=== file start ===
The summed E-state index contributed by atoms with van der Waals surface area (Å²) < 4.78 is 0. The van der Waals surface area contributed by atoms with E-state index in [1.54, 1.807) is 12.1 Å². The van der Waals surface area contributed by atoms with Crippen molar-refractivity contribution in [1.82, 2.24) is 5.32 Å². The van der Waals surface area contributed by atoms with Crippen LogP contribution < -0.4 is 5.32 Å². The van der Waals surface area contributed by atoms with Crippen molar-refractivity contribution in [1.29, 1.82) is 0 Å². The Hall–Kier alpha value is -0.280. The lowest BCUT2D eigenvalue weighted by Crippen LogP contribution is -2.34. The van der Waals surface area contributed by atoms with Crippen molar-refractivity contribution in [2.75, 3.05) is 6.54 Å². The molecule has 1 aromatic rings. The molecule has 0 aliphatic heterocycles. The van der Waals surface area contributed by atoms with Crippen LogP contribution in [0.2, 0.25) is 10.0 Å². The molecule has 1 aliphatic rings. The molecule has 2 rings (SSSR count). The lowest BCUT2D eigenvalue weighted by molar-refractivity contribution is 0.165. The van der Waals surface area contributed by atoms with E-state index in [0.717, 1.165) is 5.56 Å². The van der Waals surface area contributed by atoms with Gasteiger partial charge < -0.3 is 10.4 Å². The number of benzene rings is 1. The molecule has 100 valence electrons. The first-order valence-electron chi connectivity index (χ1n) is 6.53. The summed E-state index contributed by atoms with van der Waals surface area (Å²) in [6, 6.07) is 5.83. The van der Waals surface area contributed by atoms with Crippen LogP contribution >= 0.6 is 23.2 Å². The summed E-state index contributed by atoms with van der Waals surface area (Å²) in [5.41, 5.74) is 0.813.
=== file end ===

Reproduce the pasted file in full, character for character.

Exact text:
The summed E-state index contributed by atoms with van der Waals surface area (Å²) < 4.78 is 0. The van der Waals surface area contributed by atoms with E-state index in [1.54, 1.807) is 12.1 Å². The van der Waals surface area contributed by atoms with Crippen molar-refractivity contribution in [1.82, 2.24) is 5.32 Å². The van der Waals surface area contributed by atoms with Crippen LogP contribution < -0.4 is 5.32 Å². The van der Waals surface area contributed by atoms with Crippen molar-refractivity contribution in [1.29, 1.82) is 0 Å². The Hall–Kier alpha value is -0.280. The lowest BCUT2D eigenvalue weighted by Crippen LogP contribution is -2.34. The van der Waals surface area contributed by atoms with Crippen molar-refractivity contribution in [2.75, 3.05) is 6.54 Å². The molecule has 1 aromatic rings. The molecule has 0 aliphatic heterocycles. The van der Waals surface area contributed by atoms with Crippen LogP contribution in [0.2, 0.25) is 10.0 Å². The molecule has 1 aliphatic rings. The molecule has 2 rings (SSSR count). The lowest BCUT2D eigenvalue weighted by molar-refractivity contribution is 0.165. The van der Waals surface area contributed by atoms with E-state index in [0.717, 1.165) is 5.56 Å². The van der Waals surface area contributed by atoms with Gasteiger partial charge < -0.3 is 10.4 Å². The number of benzene rings is 1. The molecule has 100 valence electrons. The first-order valence-electron chi connectivity index (χ1n) is 6.53. The summed E-state index contributed by atoms with van der Waals surface area (Å²) in [6, 6.07) is 5.83. The van der Waals surface area contributed by atoms with Crippen LogP contribution >= 0.6 is 23.2 Å². The summed E-state index contributed by atoms with van der Waals surface area (Å²) in [5.41, 5.74) is 0.813.